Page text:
Lenovo Group, which slipped a notch to No. 4 on the global PC rankings in the first quarter, saw its shares surge more than 16% to a 17-month high on Friday after it unveiled better-than-expected quarterly profits.
The computer maker bounced into the black in its fiscal fourth quarter ended March, buoyed by lower restructuring costs and a U.S. division that eked out its first profit since the firm bought IBM's loss-making PC arm in 2005.
Its shares peaked at HK$3.73 in the first half hour of trade before retreating to HK$3.65, for a gain of 13.7%.
The earnings news triggered a string of upgrades by investment banks.
JP Morgan upgraded Lenovo to overweight from neutral, saying its earnings showed signs of a turnaround. Credit Suisse also upgraded Lenovo to neutral and raised its price target to HK$3.08 from HK$2.45.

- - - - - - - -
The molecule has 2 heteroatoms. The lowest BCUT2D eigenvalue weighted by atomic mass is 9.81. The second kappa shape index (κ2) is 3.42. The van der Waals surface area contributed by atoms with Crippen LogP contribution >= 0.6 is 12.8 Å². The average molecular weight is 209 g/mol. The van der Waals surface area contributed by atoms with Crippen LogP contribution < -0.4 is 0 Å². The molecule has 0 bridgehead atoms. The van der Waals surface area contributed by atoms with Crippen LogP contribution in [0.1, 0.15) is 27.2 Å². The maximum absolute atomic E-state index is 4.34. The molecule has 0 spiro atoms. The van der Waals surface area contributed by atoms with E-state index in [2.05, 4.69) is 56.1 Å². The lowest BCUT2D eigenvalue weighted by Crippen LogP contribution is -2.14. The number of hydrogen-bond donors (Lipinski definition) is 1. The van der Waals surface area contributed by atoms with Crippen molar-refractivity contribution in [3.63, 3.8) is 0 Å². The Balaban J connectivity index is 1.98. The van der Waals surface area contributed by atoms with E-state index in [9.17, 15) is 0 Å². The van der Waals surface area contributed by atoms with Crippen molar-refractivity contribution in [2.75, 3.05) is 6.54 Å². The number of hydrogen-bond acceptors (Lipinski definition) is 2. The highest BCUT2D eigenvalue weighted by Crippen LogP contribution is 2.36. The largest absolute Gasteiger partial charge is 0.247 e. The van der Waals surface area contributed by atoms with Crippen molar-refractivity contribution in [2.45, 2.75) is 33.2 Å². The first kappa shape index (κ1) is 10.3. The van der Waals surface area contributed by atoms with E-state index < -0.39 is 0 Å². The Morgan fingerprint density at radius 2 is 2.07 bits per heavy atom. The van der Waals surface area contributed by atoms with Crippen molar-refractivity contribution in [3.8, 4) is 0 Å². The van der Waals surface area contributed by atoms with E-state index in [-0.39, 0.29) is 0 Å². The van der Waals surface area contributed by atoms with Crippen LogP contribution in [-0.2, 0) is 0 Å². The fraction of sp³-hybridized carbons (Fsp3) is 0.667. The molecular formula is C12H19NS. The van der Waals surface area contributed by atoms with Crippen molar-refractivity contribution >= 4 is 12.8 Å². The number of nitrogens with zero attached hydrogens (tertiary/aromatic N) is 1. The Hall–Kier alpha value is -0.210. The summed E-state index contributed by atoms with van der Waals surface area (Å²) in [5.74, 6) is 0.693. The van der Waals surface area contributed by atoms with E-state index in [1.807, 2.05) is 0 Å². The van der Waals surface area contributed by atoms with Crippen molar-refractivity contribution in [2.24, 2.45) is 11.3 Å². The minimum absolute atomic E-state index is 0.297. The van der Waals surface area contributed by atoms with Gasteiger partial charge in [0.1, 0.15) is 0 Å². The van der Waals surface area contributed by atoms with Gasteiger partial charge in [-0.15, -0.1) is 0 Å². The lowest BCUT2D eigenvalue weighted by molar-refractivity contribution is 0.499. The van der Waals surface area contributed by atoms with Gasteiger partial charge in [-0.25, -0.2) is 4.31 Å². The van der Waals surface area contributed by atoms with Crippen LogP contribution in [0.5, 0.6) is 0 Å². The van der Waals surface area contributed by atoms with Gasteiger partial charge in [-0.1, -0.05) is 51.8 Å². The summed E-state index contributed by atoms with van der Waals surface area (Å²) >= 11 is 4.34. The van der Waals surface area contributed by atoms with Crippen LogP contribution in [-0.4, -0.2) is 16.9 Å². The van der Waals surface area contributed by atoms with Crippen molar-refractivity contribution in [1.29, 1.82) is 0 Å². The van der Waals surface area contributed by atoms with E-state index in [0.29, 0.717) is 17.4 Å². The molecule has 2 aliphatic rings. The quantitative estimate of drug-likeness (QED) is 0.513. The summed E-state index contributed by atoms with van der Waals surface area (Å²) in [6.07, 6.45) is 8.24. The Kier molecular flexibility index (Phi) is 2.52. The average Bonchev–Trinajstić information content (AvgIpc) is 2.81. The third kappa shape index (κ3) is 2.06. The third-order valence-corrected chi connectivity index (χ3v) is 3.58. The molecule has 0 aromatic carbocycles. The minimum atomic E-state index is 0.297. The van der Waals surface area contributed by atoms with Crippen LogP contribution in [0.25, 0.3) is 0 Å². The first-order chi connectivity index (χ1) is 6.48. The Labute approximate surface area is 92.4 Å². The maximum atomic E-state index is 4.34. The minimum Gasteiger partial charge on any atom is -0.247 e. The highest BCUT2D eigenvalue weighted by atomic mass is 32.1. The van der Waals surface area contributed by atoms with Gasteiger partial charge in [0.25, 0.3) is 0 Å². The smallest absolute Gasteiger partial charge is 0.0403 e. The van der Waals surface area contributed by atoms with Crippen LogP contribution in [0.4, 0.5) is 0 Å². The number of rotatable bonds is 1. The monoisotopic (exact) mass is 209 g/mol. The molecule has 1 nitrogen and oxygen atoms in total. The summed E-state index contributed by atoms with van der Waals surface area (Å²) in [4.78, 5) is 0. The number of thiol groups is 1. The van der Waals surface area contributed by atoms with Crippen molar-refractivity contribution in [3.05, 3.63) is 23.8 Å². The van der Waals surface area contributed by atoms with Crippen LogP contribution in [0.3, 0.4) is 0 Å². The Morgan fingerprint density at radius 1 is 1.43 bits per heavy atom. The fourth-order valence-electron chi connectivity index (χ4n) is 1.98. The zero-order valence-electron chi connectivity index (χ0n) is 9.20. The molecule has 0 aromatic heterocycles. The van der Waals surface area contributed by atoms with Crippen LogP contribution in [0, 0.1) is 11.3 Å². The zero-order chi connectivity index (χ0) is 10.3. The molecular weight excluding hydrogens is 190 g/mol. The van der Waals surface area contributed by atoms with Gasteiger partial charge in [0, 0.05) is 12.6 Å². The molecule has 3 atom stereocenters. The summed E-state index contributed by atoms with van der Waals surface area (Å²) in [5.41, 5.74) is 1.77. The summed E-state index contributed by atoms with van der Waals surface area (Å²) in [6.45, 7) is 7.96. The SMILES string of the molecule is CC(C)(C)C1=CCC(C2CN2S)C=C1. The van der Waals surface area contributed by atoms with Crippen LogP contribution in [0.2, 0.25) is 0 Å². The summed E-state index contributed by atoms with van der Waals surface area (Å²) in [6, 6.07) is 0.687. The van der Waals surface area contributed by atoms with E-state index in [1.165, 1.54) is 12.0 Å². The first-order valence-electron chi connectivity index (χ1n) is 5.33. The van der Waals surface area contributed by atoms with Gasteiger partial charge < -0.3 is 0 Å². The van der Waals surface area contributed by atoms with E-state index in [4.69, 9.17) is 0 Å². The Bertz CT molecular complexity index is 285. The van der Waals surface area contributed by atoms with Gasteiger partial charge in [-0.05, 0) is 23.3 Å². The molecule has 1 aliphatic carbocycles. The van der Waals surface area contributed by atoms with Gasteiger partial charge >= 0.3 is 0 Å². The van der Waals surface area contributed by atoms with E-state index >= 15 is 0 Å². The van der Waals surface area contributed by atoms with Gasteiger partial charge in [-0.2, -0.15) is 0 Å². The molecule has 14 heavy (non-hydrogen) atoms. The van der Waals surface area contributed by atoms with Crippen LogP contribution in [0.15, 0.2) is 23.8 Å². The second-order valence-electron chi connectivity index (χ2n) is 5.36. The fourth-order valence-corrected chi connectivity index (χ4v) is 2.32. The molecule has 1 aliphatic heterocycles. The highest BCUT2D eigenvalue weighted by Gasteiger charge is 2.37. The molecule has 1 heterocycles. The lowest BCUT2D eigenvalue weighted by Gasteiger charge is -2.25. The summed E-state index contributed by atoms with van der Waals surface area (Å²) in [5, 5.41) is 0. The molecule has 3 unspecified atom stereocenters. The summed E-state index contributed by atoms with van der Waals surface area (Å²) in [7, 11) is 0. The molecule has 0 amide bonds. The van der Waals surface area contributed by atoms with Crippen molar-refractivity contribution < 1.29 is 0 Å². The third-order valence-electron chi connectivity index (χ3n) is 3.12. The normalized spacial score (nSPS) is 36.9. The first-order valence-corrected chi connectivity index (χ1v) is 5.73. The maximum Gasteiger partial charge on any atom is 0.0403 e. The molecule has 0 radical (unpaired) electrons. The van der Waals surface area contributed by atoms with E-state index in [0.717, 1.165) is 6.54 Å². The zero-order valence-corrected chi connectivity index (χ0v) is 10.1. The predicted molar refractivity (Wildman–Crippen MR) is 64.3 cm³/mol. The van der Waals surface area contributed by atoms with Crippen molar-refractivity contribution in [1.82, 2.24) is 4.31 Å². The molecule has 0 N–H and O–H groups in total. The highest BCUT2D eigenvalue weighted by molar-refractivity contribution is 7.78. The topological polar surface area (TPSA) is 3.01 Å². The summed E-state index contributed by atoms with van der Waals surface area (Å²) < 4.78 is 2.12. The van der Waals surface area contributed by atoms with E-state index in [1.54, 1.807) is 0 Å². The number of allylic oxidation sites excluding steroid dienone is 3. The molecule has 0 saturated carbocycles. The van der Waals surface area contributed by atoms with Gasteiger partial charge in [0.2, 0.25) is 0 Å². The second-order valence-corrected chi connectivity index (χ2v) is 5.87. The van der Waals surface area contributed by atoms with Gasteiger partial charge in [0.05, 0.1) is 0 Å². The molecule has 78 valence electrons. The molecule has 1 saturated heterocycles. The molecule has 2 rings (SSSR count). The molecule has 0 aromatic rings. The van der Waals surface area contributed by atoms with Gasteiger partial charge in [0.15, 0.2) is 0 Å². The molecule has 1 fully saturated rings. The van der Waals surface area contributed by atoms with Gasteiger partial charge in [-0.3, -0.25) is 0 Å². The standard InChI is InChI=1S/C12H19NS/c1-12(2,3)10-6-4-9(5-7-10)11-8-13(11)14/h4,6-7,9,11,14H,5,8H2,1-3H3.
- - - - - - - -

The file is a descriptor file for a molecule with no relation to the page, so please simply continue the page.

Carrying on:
"The earnings were pretty good, especially in the seasonally weak quarter," JP Morgan analyst Charles Guo told Reuters. "It gained market share overseas, the first time after it bought IBM's PC arm. This is a big change," Guo said. "It should also benefit from strong PC growth this year."
He raised Lenovo's price target to HK$4.00 from HK$3.20.
But Lenovo will now grapple with a galvanized Acer, which replaced the Chinese firm as the world's third-largest PC maker in the January-March quarter.
And it might have to wage a price war with Dell introducing a low-cost PC on its home turf this year.
Still, analysts believed Lenovo would succeed in keeping costs down and safeguarding margins. "Although operating expenses continue to be high, one of our key concerns, namely gross margin pressures, has been alleviated," Credit Suisse said in a research report.